In April 2013, the savings account had a balance of $136,572.02. Lupe withdrew $100,017.26 from certificate of deposit number 104211314 on April 8, 2013, closed it, and deposited the funds in the savings account. She closed the other certificate of deposit, valued at a little more than $100,000, and deposited it in the savings account as well. The money in the savings account represented everything left after Maria's bills had been paid and the distributions had been made to Bartlett's grandchildren that were described in the Family Trust. All of Lupe's transactions with the bank, while Clive was alive and after his death, were conducted through Sandoval.
Lupe arranged wire transfers of $120,000 and $100,000 to open new accounts for herself. In July 2013, she wired $5,000 to her brother from the savings account. She sent another wire transfer to her brother. On August 15, 2013, she withdrew $50,000 and used it for her own expenses. She used another $40,000 to support herself. Approximately $22,000 remained in the savings account at the time of trial.
Action for Constructive Trust
On September 23, 2013, plaintiff and appellant Arthur Higgins, as executor of Maria's estate and successor trustee of the Family Trust, filed the complaint in the instant action against Lupe to impose a constructive trust on the funds in the accounts. The complaint alleged that Clive and Lupe obtained their claim to the funds by reason of fraudulent or otherwise wrongful conduct, including an agreement that the funds would be used solely for Maria's benefit, and Lupe unduly influenced Clive to transfer the funds to her to deprive Maria and the trust of the funds. A bench trial began on May 19, 2015.
Arthur's first witness was Ben Tsugawa, Vice President at Royal Business Bank, which purchased Los Angeles National Bank. Tsugawa testified that the bank views the designation “ITF” like a Totten trust. Clive and Lupe were the owners of the account, while Maria was the beneficiary if Clive and Lupe both passed away. Maria had no present interest in the account and was not an owner or a signatory. The endorsement on the check depositing funds into the new account typically reflects the vesting on the new account. Sandoval left the bank's employment two months before the trial and it was not the bank's practice to provide contact information for former employees.
Psychologist Robert Sawicky testified that Maria was dependent upon Clive to make decisions for her in 2009 and was susceptible to undue influence. Dr. Sanchez testified as well. He opined that Maria was not capable of making decisions about properties or estate planning documents, or understanding the differences between financial accounts on March 16, 2009. By September 2010, her symptoms had progressed to the stage that he could conclusively diagnose dementia.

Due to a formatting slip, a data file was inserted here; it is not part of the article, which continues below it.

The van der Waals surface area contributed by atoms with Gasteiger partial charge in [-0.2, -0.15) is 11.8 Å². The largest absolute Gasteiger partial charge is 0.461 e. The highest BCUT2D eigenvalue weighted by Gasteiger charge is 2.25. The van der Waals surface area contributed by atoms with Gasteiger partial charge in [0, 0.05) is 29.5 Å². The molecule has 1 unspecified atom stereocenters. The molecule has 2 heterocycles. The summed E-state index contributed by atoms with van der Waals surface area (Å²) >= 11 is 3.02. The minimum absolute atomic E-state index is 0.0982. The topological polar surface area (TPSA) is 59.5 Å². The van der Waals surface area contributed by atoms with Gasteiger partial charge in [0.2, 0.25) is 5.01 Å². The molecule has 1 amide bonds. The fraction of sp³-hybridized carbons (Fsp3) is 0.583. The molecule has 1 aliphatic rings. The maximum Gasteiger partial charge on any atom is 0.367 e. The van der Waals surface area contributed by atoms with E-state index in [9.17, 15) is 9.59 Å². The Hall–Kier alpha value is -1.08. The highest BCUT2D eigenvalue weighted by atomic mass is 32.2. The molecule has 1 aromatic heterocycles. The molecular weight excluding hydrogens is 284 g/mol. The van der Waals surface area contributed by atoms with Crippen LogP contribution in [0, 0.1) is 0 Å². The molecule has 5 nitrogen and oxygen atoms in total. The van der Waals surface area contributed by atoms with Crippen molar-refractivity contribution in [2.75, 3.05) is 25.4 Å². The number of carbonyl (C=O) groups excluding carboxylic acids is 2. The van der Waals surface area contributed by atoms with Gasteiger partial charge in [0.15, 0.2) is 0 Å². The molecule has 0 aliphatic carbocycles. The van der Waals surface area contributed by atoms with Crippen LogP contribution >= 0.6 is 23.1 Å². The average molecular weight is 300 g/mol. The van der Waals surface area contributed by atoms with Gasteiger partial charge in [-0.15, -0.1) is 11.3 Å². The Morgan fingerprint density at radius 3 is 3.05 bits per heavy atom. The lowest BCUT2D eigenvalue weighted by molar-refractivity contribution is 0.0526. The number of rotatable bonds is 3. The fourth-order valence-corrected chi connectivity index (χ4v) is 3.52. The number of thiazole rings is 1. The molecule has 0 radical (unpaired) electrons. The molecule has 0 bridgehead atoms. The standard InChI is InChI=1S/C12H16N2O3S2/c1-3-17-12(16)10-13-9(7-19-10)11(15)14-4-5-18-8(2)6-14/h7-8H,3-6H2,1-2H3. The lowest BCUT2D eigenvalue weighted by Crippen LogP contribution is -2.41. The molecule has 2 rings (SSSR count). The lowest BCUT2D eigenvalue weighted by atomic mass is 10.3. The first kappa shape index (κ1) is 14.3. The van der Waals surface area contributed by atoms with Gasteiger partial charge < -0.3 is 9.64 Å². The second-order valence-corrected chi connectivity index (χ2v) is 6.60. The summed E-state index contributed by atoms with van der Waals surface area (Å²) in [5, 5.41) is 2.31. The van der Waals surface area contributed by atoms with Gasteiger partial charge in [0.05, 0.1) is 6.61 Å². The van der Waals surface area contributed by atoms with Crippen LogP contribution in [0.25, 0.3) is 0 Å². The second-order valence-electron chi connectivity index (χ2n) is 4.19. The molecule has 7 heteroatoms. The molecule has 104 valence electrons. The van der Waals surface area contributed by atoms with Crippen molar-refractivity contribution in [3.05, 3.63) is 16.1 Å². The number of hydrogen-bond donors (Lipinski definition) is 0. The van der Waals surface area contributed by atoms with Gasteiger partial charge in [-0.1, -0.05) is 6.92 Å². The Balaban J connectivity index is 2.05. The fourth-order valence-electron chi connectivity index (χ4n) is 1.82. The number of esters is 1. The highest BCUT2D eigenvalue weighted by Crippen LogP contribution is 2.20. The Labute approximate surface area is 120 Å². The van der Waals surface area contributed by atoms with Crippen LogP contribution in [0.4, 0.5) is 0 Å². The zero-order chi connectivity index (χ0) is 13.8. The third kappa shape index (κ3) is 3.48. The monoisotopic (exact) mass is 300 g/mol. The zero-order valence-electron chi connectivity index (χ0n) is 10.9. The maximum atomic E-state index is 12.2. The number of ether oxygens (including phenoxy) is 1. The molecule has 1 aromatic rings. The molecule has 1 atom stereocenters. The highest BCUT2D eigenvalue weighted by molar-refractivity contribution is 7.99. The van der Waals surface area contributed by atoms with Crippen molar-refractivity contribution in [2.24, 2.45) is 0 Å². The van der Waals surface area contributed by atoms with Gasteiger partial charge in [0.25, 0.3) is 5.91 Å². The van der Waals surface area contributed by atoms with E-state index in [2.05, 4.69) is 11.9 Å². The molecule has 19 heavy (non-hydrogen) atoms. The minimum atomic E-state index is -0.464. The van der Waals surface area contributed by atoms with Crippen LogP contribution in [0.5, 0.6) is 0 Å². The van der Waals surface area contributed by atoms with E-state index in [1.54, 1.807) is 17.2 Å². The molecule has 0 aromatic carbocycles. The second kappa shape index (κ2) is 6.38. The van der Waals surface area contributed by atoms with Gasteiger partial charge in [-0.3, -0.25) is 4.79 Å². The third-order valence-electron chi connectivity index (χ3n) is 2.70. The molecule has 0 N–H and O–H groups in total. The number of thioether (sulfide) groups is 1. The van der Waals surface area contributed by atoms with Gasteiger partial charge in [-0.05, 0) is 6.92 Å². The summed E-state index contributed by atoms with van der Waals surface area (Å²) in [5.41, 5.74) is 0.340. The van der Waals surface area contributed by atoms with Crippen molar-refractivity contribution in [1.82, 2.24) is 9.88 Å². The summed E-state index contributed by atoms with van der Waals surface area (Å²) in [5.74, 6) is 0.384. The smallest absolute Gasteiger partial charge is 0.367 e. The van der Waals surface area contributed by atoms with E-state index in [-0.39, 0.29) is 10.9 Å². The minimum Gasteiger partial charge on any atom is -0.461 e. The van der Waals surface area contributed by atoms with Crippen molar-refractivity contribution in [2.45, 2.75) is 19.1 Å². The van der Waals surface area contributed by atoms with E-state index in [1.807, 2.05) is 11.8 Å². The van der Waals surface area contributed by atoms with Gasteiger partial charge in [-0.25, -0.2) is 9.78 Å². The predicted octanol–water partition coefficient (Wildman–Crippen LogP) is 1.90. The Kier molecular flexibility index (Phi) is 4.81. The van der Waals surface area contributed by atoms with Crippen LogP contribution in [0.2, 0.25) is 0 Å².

Clive's sons were witnesses at trial. Mark testified that he and Lupe found a copy of the Family Trust at Maria's house. When Lupe learned Arthur was responsible for the Family Trust and would serve as executor when Maria died, she said she would not help Mark with anything. She asked Mark to drive her to the bank to talk to Sandoval. Mark waited with the tellers while Lupe conducted her business with Sandoval, then he took her home. Lupe also wanted Maria to move out of her home. Mark and his wife took Maria into their home to give Lupe a break while they tried to find a nursing home for Maria. Lupe complained about the cost of the facility they located, but Mark reminded her that the money belonged to Maria, so it should go to her needs, and Lupe signed the checks.
Michael testified that when Clive returned from the hospital at the end of March, he was not in any condition to go to the bank, conduct banking transactions, or make financial decisions.
Lupe testified as well. She was not aware that Maria was suffering from any chronic physical pain or dementia. Maria did not experience any health problems while she was living with Lupe. At her deposition, Lupe stated that she never had a bank account where she held funds in trust for Maria or funds that belonged to Maria, but she was a beneficiary of an account with funds that belonged to Maria. At trial, however, she readily admitted that she signed documents to open accounts held in trust for Maria and she knew the funds in the accounts were intended for Maria.
Lupe referred to the checking account several times during her testimony as “Maria's account.” Even after she changed the ownership of the account to be in her name only and removed the “in trust for” designation, everything in the account was for Maria. After Maria's death, Lupe wrote checks from the account to Maria's grandchildren because it was Maria's money. The funds that she gave to the grandchildren were not a gift from Lupe.
Lupe believed the funds in the accounts transferred to her when Maria died. She also believed she was entitled to keep money electronically deposited into the accounts for Maria after her death, such as a deposit from Guggenheim Life Insurance on September 20, 2012, because Maria was no longer alive. Clive and Lupe were the owners named on the account, and Clive was no longer alive, so it was logical that the funds in the account were hers. She explained that Maria was not around anymore, Clive was not around anymore, and the account belonged to her.